Unfortunately, I’m just not sure whether any SOA governance solution can put the necessary controls in place without unduly interfering with masher innovation. Let’s take it as given that in a SOA world IT will be able to control access to services. Will these same controls work in a WOA world? I doubt it, at least not without cutting off access to uncontrolled services and data. Frankly, I doubt if the business would stand for these tight restrictions.

As I've asked before, what's to be done?

While IT may not be able to enforce governance outside the firewall and known SaaS applications, it can act as an advisor, explaining to mashers why reliable data sources are important. Why it might not be a good idea to use the Unreliable News RSS feed as input to a mashup for the CEO. Why scraping content from a random web site may land him in trouble. In the end the masher will mash, but IT can at least help the masher understand the risks.

Besides the SOA Governance infrastructure Hinchcliffe believes will be put in place by IT, I believe there are some actions that IT and the business can take together to implement safe mashing in the enterprise.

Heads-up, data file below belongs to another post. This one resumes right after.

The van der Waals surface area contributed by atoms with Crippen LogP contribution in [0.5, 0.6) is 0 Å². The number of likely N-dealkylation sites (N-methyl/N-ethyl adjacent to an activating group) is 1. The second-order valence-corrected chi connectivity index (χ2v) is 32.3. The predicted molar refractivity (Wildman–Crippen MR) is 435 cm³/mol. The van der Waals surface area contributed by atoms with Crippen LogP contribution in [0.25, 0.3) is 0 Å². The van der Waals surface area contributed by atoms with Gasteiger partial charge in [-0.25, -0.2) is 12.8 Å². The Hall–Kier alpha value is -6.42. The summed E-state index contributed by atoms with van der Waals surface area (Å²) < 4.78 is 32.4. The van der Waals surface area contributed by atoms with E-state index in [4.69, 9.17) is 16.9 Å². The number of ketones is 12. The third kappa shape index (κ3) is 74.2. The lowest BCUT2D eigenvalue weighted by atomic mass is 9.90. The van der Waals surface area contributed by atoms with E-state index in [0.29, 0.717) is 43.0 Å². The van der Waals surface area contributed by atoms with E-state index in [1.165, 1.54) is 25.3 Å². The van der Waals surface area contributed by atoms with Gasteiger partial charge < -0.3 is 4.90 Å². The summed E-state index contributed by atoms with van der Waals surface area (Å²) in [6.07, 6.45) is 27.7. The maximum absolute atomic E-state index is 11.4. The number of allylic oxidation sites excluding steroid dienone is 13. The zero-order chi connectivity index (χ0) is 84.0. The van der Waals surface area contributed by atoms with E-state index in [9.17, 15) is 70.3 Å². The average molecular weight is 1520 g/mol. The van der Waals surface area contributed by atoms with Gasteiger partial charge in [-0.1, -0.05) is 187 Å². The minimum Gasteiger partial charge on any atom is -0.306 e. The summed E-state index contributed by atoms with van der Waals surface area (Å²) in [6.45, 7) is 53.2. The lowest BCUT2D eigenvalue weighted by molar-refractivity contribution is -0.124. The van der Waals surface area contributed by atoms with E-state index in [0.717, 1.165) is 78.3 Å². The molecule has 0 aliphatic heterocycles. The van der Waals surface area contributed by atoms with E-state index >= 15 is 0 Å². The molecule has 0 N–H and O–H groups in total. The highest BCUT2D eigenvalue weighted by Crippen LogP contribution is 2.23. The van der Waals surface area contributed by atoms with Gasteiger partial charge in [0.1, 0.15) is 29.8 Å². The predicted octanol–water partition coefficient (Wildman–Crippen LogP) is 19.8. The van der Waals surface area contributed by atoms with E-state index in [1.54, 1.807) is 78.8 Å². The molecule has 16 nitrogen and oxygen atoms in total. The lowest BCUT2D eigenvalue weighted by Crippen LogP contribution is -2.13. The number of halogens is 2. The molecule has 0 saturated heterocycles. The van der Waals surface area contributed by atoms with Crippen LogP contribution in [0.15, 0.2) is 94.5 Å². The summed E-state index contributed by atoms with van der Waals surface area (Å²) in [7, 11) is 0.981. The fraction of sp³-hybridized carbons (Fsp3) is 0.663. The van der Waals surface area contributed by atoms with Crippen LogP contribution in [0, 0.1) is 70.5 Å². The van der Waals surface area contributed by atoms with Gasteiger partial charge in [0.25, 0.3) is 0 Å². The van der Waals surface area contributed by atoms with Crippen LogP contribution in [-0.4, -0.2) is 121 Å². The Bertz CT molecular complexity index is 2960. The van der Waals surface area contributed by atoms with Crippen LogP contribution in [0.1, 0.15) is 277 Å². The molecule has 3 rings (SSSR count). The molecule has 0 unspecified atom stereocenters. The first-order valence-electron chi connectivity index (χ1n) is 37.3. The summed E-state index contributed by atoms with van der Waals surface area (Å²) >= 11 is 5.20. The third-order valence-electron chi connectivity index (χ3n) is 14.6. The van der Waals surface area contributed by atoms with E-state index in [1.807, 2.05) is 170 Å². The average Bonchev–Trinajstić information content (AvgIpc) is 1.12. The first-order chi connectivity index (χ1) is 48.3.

• Agree up-front who owns the mashup and who is responsible for maintenance, updates and enhancement requests. Who is backup in case the responsible masher goes on holiday? The lines of responsibility should be documented before you have to send a helicopter down to the Andes to airlift your masher back to NY so he can fix the mashup.

  • Define the deployment and rollback plan and rules of engagement. What is IT's involvement in a mashup deployment? What is the masher's involvement? What is the rollback plan in case a deployment fails?

  • Give the masher access to a version control system. Mashers will be generating code, XML, a model, or some other artifact that defines the mashup. That code, model, etc. has to be saved so when the production copy needs to be modified or recovered, the masher doesn’t have to start from scratch. Hint to mashers: a copy sitting on your machine isn’t reliable version control.

  • Work with IT to make sure your mashup platform is scalable, reliable and secure. IT should put a registry and a repository in place so mashers know what services are available, the SLAs for the services, and any security, scalability and reliability concerns for their use.

  • Require the masher document the data sources before allowing mashups into production. I know, documentation sucks, but so does getting pulled back from your vacation to explain why you've been getting market sizing information from astrology.com

These recommendations won't cover all the bases, but they will provide a framework for governance, even in a world where there is, in Hinchcliffe's words, "...still too much steering committee and not enough operating governance infrastructure." And most importantly, they will help mashers understand that when they mashup a business application, it isn't just a cool science project. It's serious business.